I was accustomed to the idea of having to pay a premium for convenience to have groceries delivered. I just never thought it would be such a small premium. Even the $5 tip was nicely counterbalanced by the free 12-pack of Mountain Dew, which was worth just about that much.

And it’s not just for groceries, by any means. The Prime Now catalog has a pretty good selection of all sorts of items Amazon offers. The only thing I’m not too impressed with is the way you can only browse and order via the Prime Now mobile app. The small screen of a smartphone is not necessarily the best for complicated store searches, and the items didn’t seem to be arranged in any particular order. Fortunately, most of the things I searched only brought up a dozen results or so, but still, that was quite a few to scroll through.

According to the Amazon Prime Now homepage, Amazon is offering free 2-hour delivery “on gifts, groceries & more” until midnight, Christmas Eve. I hadn’t even considered the idea of using the service for Christmas shopping, but you know what? If the gift you want is on Amazom Prime Now, you’re in one of the areas where the service is offered, and you’re a member of Amazon Prime, then paying a moderate tip to have it available within a couple of hours would sure beat paying about the same amount to get it delivered the next day.

I really don’t want to sound like I’m just shamelessly plugging the service, especially since TeleRead does use an affiliate link for Amazon purchases, but I’m simply amazed at how amazingly fast and convenient it is. You try something like this, you start to believe that maybe Amazon could figure out a way to get packages to you with a fleet of drones. Of course, the service does have its limitations—most notably, the limitation of only being available in a handful of metropolitan areas, rather than in every city in every state.

For all that Amazon is trying to extend its reach with its own delivery, ground shipping, and even air shipping services, building that kind of physical network takes a lot of time and effort. There’s a reason we have only a few parcel delivery services, rather than every company having its own. Most companies just aren’t big enough to feel the need to bother. But Amazon is actually getting there, little by little—and so it’s starting to bother, little by little. That’s honestly amazing—and if you’re one of the entrenched retail or publishing interests that a bigger Amazon could threaten, it’s more than a little scary.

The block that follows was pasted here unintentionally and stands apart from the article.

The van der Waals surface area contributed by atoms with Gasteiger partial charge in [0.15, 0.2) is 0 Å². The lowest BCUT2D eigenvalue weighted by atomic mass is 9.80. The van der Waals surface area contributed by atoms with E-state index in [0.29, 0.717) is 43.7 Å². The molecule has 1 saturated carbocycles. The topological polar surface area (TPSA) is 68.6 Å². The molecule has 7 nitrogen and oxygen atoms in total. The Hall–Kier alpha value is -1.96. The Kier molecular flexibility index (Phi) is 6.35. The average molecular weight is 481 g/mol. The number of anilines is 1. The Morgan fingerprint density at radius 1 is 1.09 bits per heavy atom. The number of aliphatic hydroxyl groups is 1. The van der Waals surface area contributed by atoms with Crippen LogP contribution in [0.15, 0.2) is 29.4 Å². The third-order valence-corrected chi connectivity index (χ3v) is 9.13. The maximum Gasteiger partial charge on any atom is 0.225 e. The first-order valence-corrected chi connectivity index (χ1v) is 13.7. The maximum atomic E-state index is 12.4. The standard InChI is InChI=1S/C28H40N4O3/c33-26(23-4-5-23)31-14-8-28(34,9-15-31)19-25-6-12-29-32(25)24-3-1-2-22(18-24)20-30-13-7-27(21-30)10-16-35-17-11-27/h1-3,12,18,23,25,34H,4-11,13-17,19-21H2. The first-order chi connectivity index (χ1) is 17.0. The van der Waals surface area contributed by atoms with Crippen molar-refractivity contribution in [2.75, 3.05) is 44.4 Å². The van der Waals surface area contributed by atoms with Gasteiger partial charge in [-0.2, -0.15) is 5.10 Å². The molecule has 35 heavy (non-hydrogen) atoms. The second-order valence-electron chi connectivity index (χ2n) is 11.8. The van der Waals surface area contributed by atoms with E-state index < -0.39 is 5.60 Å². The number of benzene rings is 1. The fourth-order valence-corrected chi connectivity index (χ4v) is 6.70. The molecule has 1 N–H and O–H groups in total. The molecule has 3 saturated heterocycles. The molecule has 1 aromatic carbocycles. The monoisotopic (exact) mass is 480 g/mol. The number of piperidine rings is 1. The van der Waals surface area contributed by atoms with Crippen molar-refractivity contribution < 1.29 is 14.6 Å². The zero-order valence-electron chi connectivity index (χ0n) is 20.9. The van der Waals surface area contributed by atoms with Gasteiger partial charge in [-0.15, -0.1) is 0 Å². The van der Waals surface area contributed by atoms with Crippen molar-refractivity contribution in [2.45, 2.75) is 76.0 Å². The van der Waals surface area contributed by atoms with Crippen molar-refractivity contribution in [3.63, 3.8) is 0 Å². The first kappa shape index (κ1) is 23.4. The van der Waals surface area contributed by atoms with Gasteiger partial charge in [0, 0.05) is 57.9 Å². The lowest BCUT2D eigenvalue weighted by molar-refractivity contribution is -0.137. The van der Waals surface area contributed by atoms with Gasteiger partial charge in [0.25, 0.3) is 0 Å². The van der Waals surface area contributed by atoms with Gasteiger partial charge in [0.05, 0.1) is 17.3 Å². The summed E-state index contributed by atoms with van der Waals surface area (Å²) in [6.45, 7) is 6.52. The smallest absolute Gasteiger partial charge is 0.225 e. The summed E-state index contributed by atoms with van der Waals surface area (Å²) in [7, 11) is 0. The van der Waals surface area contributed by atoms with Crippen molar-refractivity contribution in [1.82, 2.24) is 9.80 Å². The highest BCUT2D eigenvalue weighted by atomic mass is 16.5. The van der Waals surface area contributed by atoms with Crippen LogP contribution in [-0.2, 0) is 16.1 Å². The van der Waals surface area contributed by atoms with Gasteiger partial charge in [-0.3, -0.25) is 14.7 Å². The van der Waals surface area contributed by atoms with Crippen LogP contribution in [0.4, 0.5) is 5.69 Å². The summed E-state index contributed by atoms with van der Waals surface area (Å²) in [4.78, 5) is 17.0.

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The OCLC officially sunsets its library card catalog program

cardcatLibraries just reached a milestone yesterday. In some ways it’s a sad one, but in other ways it’s one that you would honestly have expected to have been reached years ago. As found on Facebook, and confirmed via the OCLC’s official catalog cards page, as of September 30, 2015, the OCLC ended support for physical paper catalog cards—it will no longer be printing or sending them out.

If you’re like me, you’re probably scratching your head in wonderment at the idea anyone actually still used those cards—even small public libraries now have access to computerized cataloging systems. But for a service as basic as that, you pretty much have to continue providing access to it long past the time most would have switched over, because some might still be using it.

But that’s over now. If anyone still is using physical cards, as of today they will have to make up cards for each new book themselves. Or else maybe they’ll finally have to get around to putting in a computer system.

Of course, we still have some way to go before e-books push out paper books in the same way, if in fact they ever actually do. But at least you can rest secure in the knowledge that the closest thing library science has to a cataloging standards body has now left the last vestiges of paper cataloging behind.

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In an age of tablets and e-books, high school testing still relies on the TI-83 graphing calculator

ti-83We live in a world where Amazon is just about to release a $50 tablet which puts all the power of the Internet at anyone’s disposal. (Or all the power, at least as filtered through Amazon’s own native apps.) Many people, including high school students, already have that power at their disposal via smartphones.

But this is also a world where high school math students have to shell out $100 for the same TI-83 graphing calculator that their parents used twenty years ago (or one of its descendants, at least)—instead of using a free app that they could simply download to their phone. Why? Mic reports that the main reason is tradition. Texas Instruments has managed to get its calculators written into the standardized tests used by many schools. And inertia being what it is, it’s really hard to change something like that once it gets set down on paper.